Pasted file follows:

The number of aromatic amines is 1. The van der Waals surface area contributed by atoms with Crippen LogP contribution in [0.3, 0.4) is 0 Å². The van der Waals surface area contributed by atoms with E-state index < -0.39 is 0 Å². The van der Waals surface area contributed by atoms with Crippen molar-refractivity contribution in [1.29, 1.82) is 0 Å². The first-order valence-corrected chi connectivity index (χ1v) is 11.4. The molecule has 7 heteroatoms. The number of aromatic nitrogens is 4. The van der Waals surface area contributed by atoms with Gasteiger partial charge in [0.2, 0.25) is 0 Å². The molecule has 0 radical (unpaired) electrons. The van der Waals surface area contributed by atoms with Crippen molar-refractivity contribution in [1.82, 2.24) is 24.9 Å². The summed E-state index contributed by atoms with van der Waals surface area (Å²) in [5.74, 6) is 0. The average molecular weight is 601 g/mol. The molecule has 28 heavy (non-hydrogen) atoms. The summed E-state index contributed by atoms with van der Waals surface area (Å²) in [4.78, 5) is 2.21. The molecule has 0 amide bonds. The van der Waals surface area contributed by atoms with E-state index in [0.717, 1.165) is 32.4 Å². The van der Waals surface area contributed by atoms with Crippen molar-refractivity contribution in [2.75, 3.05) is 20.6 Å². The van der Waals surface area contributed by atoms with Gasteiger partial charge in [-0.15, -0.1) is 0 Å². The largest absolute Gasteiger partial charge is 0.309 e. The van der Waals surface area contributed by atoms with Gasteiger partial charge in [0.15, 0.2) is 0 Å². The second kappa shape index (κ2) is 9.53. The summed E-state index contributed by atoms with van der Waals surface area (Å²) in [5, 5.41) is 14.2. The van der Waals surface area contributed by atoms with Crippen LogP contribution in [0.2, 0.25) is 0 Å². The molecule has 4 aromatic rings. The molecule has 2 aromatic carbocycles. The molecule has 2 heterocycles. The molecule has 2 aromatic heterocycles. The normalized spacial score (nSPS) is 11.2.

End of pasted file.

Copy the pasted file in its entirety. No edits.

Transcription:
The number of aromatic amines is 1. The van der Waals surface area contributed by atoms with Crippen LogP contribution in [0.3, 0.4) is 0 Å². The van der Waals surface area contributed by atoms with E-state index < -0.39 is 0 Å². The van der Waals surface area contributed by atoms with Crippen molar-refractivity contribution in [1.29, 1.82) is 0 Å². The first-order valence-corrected chi connectivity index (χ1v) is 11.4. The molecule has 7 heteroatoms. The number of aromatic nitrogens is 4. The van der Waals surface area contributed by atoms with Gasteiger partial charge in [0.2, 0.25) is 0 Å². The molecule has 0 radical (unpaired) electrons. The van der Waals surface area contributed by atoms with Crippen molar-refractivity contribution in [1.82, 2.24) is 24.9 Å². The summed E-state index contributed by atoms with van der Waals surface area (Å²) in [5.74, 6) is 0. The average molecular weight is 601 g/mol. The molecule has 28 heavy (non-hydrogen) atoms. The summed E-state index contributed by atoms with van der Waals surface area (Å²) in [4.78, 5) is 2.21. The molecule has 0 amide bonds. The van der Waals surface area contributed by atoms with E-state index in [0.717, 1.165) is 32.4 Å². The van der Waals surface area contributed by atoms with Crippen molar-refractivity contribution in [2.75, 3.05) is 20.6 Å². The van der Waals surface area contributed by atoms with Gasteiger partial charge in [-0.15, -0.1) is 0 Å². The largest absolute Gasteiger partial charge is 0.309 e. The van der Waals surface area contributed by atoms with Gasteiger partial charge in [0.15, 0.2) is 0 Å². The second kappa shape index (κ2) is 9.53. The summed E-state index contributed by atoms with van der Waals surface area (Å²) in [5, 5.41) is 14.2. The van der Waals surface area contributed by atoms with Crippen LogP contribution in [0.2, 0.25) is 0 Å². The molecule has 4 aromatic rings. The molecule has 2 aromatic carbocycles. The molecule has 2 heterocycles. The molecule has 2 aromatic heterocycles. The normalized spacial score (nSPS) is 11.2.